Regulator probes Deutsche Bank over money laundering controls: report
(Reuters) – German regulator BaFin is looking into whether Deutsche Bank (DBKGn.DE) should improve the controls it has in place against money laundering, a German paper reported.
In BaFin’s view, Germany’s largest bank took too long to report some suspicious transactions to the police, possibly because the bank’s internal alarm systems were not set up correctly, Welt am Sonntag reported, without citing its sources.
BaFin is now looking at whether the problem is wider, the paper said.
The maximum fine would be 100,000 euros ($133,300), the paper said in an advance excerpt of an article due to be published on Sunday.
It’s a never ending story with the banksters and their crimes.
Federal authorities have opened a bribery investigation into whether JPMorgan Chase hired the children of powerful Chinese officials to help the bank win lucrative business in the booming nation, according to a confidential United States government document.
In one instance, the bank hired the son of a former Chinese banking regulator who is now the chairman of the China Everbright Group, a state-controlled financial conglomerate, according to the document, which was reviewed by The New York Times, as well as public records. After the chairman’s son came on board, JPMorgan secured multiple coveted assignments from the Chinese conglomerate, including advising a subsidiary of the company on a stock offering, records show.
The Hong Kong office of JPMorgan also hired the daughter of a Chinese railway official. That official was later detained on accusations of doling out government contracts in exchange for cash bribes, the government document and public records show.
The former official’s daughter came to JPMorgan at an opportune time for the New York-based bank: The China Railway Group, a state-controlled construction company that builds railways for the Chinese government, was in the process of selecting JPMorgan to advise on its plans to become a public company, a common move in China for businesses affiliated with the government. With JPMorgan’s help, China Railway raised more than $5 billion when it went public in 2007.
I found this part of Q & A interesting from American Banker to New York banking regulator Benjamin Lawsky:
Do you think anyone can or will go to jail for the financial crisis?
We don’t have criminal jurisdiction — I don’t have grand jury power at DFS, so we don’t work on the criminal side. We can investigate, but then we hand it off to prosecutors. Will people go to jail? Obviously we’re running into time-bar issues. I don’t know anything about the [JPMorgan Chase (JPM)] London Whale case other than what I read in the papers, but that’s post-financial crisis by far.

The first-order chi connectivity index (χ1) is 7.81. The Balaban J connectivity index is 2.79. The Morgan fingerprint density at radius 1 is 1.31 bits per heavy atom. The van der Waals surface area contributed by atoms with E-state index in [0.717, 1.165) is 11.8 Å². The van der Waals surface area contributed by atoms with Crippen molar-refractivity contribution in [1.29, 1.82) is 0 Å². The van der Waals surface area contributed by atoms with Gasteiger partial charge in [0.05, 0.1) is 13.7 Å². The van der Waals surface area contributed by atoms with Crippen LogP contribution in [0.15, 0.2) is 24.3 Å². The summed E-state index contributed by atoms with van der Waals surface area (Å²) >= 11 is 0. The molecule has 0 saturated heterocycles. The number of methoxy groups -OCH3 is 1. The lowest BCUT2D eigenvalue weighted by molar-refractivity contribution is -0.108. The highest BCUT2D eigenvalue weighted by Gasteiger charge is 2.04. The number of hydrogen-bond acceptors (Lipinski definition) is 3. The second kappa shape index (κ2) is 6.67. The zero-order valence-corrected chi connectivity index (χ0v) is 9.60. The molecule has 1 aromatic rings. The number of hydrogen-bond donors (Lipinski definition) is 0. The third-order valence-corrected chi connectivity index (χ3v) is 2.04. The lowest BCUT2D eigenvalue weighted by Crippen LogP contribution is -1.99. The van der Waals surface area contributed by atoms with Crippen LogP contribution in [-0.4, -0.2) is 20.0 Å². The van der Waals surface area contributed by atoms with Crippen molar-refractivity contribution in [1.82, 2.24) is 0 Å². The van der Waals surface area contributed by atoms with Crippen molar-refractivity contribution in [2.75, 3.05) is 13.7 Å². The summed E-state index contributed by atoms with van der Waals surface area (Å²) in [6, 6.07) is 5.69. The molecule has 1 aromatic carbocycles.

I think the real question is why haven’t there been more criminal prosecutions? I think that’s a very, very difficult question. … There’s probably six or seven smart theories, all of which are partially correct, for why you haven’t seen any large-scale criminal prosecutions of senior individuals at the firms that were involved in the financial crisis. I wasn’t at the Department of Justice when they were making decisions on things like AIG, Lehman, etc., and those are very difficult cases to make. Having been a former prosecutor, it’s a very high bar to reach, to decide that you’ve got probable cause, that an intentional crime was committed. And you’re talking about incredibly complex products that were being produced at the time in enormously diffuse organizations, and to be able to point the finger at the tops of those organizations and be able to prove a criminal case for the leaders of those organizations, based on incredibly complex financial dealings that were going on deep in the bowels of those organizations, is very, very difficult.
It doesn’t mean it couldn’t have been done. And that comes back to a different question, which is a question of, as a policy matter, how many resources does one devote to building these cases? I know there’s a whole debate over, “Well, they devoted this amount to Enron, they devoted this amount to the financial crisis.” And that’s a fair debate to have … I think there are many, many reasons why building those criminal cases was really incredibly difficult. It doesn’t mean it shouldn’t have been done, but it is what it is.
LOUISVILLE – CitiMortgage foreclosed on homes across the country while the homebuyers “were protected from such actions by bankruptcy stays ordered by federal bankruptcy judges,” a woman claims in a federal class action.
And here is the complaint. H/T to Deadly Clear: